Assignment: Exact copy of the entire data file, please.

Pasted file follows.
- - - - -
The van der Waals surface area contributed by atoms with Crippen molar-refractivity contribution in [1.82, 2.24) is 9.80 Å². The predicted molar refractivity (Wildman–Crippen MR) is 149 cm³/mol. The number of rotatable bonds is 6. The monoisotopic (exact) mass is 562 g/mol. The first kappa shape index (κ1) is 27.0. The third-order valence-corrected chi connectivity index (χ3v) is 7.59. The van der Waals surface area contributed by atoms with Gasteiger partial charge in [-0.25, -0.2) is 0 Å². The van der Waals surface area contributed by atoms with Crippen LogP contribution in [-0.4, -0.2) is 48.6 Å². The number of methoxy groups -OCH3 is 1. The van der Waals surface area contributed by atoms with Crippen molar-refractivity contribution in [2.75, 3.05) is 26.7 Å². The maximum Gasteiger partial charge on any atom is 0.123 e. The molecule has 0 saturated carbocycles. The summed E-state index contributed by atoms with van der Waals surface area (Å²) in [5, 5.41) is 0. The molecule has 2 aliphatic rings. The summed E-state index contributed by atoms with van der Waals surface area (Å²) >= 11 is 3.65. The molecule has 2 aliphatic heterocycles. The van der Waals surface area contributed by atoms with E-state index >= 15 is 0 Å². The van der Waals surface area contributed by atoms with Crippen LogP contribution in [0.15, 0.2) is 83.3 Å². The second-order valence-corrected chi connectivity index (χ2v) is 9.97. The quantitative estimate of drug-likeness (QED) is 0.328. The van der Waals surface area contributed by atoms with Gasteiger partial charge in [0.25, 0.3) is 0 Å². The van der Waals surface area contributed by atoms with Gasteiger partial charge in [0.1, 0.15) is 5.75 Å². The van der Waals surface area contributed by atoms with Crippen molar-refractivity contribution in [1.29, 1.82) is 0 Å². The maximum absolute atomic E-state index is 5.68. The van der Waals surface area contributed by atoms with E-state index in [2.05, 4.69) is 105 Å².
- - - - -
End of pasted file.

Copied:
The van der Waals surface area contributed by atoms with Crippen molar-refractivity contribution in [1.82, 2.24) is 9.80 Å². The predicted molar refractivity (Wildman–Crippen MR) is 149 cm³/mol. The number of rotatable bonds is 6. The monoisotopic (exact) mass is 562 g/mol. The first kappa shape index (κ1) is 27.0. The third-order valence-corrected chi connectivity index (χ3v) is 7.59. The van der Waals surface area contributed by atoms with Gasteiger partial charge in [-0.25, -0.2) is 0 Å². The van der Waals surface area contributed by atoms with Crippen LogP contribution in [-0.4, -0.2) is 48.6 Å². The number of methoxy groups -OCH3 is 1. The van der Waals surface area contributed by atoms with Crippen molar-refractivity contribution in [2.75, 3.05) is 26.7 Å². The maximum Gasteiger partial charge on any atom is 0.123 e. The molecule has 0 saturated carbocycles. The summed E-state index contributed by atoms with van der Waals surface area (Å²) in [5, 5.41) is 0. The molecule has 2 aliphatic rings. The summed E-state index contributed by atoms with van der Waals surface area (Å²) >= 11 is 3.65. The molecule has 2 aliphatic heterocycles. The van der Waals surface area contributed by atoms with E-state index >= 15 is 0 Å². The van der Waals surface area contributed by atoms with Crippen LogP contribution in [0.15, 0.2) is 83.3 Å². The second-order valence-corrected chi connectivity index (χ2v) is 9.97. The quantitative estimate of drug-likeness (QED) is 0.328. The van der Waals surface area contributed by atoms with Gasteiger partial charge in [0.25, 0.3) is 0 Å². The van der Waals surface area contributed by atoms with Gasteiger partial charge in [0.1, 0.15) is 5.75 Å². The van der Waals surface area contributed by atoms with Crippen molar-refractivity contribution in [1.29, 1.82) is 0 Å². The maximum absolute atomic E-state index is 5.68. The van der Waals surface area contributed by atoms with E-state index in [2.05, 4.69) is 105 Å².